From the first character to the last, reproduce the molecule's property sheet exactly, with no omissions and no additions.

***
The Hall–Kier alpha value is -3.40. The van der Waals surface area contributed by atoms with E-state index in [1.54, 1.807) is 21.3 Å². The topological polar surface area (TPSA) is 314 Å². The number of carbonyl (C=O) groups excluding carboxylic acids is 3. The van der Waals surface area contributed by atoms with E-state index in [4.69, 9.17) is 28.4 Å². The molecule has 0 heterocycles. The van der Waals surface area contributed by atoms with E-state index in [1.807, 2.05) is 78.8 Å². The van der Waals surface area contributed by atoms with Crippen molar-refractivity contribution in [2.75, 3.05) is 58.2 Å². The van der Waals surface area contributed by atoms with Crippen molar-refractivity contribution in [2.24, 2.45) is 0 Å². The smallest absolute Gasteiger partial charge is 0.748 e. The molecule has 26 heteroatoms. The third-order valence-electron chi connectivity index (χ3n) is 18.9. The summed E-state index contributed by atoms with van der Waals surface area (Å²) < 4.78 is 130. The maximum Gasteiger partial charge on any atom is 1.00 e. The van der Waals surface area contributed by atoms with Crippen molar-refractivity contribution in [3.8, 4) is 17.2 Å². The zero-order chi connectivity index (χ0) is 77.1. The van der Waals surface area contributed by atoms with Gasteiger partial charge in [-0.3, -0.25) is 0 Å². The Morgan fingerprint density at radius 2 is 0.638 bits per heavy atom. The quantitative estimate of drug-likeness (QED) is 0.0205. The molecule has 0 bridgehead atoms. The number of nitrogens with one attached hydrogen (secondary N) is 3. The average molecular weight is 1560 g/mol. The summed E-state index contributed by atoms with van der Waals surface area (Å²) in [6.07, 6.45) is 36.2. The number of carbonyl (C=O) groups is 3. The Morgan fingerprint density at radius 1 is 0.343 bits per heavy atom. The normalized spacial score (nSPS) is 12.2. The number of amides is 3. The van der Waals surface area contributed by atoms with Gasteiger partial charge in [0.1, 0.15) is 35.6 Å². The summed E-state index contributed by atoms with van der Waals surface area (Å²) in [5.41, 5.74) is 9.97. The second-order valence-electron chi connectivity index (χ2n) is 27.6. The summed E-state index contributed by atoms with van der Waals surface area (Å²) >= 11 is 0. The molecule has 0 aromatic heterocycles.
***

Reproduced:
The Hall–Kier alpha value is -3.40. The van der Waals surface area contributed by atoms with E-state index in [1.54, 1.807) is 21.3 Å². The topological polar surface area (TPSA) is 314 Å². The number of carbonyl (C=O) groups excluding carboxylic acids is 3. The van der Waals surface area contributed by atoms with E-state index in [4.69, 9.17) is 28.4 Å². The molecule has 0 heterocycles. The van der Waals surface area contributed by atoms with E-state index in [1.807, 2.05) is 78.8 Å². The van der Waals surface area contributed by atoms with Crippen molar-refractivity contribution in [2.75, 3.05) is 58.2 Å². The van der Waals surface area contributed by atoms with Crippen molar-refractivity contribution in [2.24, 2.45) is 0 Å². The smallest absolute Gasteiger partial charge is 0.748 e. The molecule has 26 heteroatoms. The third-order valence-electron chi connectivity index (χ3n) is 18.9. The summed E-state index contributed by atoms with van der Waals surface area (Å²) < 4.78 is 130. The maximum Gasteiger partial charge on any atom is 1.00 e. The van der Waals surface area contributed by atoms with Crippen molar-refractivity contribution in [3.8, 4) is 17.2 Å². The zero-order chi connectivity index (χ0) is 77.1. The van der Waals surface area contributed by atoms with Gasteiger partial charge in [-0.3, -0.25) is 0 Å². The Morgan fingerprint density at radius 2 is 0.638 bits per heavy atom. The quantitative estimate of drug-likeness (QED) is 0.0205. The molecule has 0 bridgehead atoms. The number of nitrogens with one attached hydrogen (secondary N) is 3. The average molecular weight is 1560 g/mol. The summed E-state index contributed by atoms with van der Waals surface area (Å²) in [6.07, 6.45) is 36.2. The number of carbonyl (C=O) groups is 3. The Morgan fingerprint density at radius 1 is 0.343 bits per heavy atom. The normalized spacial score (nSPS) is 12.2. The number of amides is 3. The van der Waals surface area contributed by atoms with Gasteiger partial charge in [0.1, 0.15) is 35.6 Å². The summed E-state index contributed by atoms with van der Waals surface area (Å²) in [5.41, 5.74) is 9.97. The second-order valence-electron chi connectivity index (χ2n) is 27.6. The summed E-state index contributed by atoms with van der Waals surface area (Å²) >= 11 is 0. The molecule has 0 aromatic heterocycles.